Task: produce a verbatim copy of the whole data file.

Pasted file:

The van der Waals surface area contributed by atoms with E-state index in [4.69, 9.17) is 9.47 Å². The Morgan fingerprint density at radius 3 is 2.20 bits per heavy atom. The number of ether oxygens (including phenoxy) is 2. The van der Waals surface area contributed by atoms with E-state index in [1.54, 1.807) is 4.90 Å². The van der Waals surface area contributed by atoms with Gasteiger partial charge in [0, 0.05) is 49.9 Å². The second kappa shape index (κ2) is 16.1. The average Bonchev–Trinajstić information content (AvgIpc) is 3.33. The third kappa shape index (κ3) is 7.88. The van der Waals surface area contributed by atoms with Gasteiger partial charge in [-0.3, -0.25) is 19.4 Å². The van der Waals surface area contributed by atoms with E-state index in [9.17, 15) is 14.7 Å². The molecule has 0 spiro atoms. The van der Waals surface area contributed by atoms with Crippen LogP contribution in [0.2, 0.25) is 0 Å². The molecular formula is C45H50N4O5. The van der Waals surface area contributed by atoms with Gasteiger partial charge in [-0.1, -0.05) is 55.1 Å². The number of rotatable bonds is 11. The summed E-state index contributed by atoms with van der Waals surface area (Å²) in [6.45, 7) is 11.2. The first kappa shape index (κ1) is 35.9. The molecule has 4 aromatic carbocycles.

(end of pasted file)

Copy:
The van der Waals surface area contributed by atoms with E-state index in [4.69, 9.17) is 9.47 Å². The Morgan fingerprint density at radius 3 is 2.20 bits per heavy atom. The number of ether oxygens (including phenoxy) is 2. The van der Waals surface area contributed by atoms with E-state index in [1.54, 1.807) is 4.90 Å². The van der Waals surface area contributed by atoms with Gasteiger partial charge in [0, 0.05) is 49.9 Å². The second kappa shape index (κ2) is 16.1. The average Bonchev–Trinajstić information content (AvgIpc) is 3.33. The third kappa shape index (κ3) is 7.88. The van der Waals surface area contributed by atoms with Gasteiger partial charge in [-0.3, -0.25) is 19.4 Å². The van der Waals surface area contributed by atoms with E-state index in [9.17, 15) is 14.7 Å². The molecule has 0 spiro atoms. The van der Waals surface area contributed by atoms with Crippen LogP contribution in [0.2, 0.25) is 0 Å². The molecular formula is C45H50N4O5. The van der Waals surface area contributed by atoms with Gasteiger partial charge in [-0.1, -0.05) is 55.1 Å². The number of rotatable bonds is 11. The summed E-state index contributed by atoms with van der Waals surface area (Å²) in [6.45, 7) is 11.2. The first kappa shape index (κ1) is 35.9. The molecule has 4 aromatic carbocycles.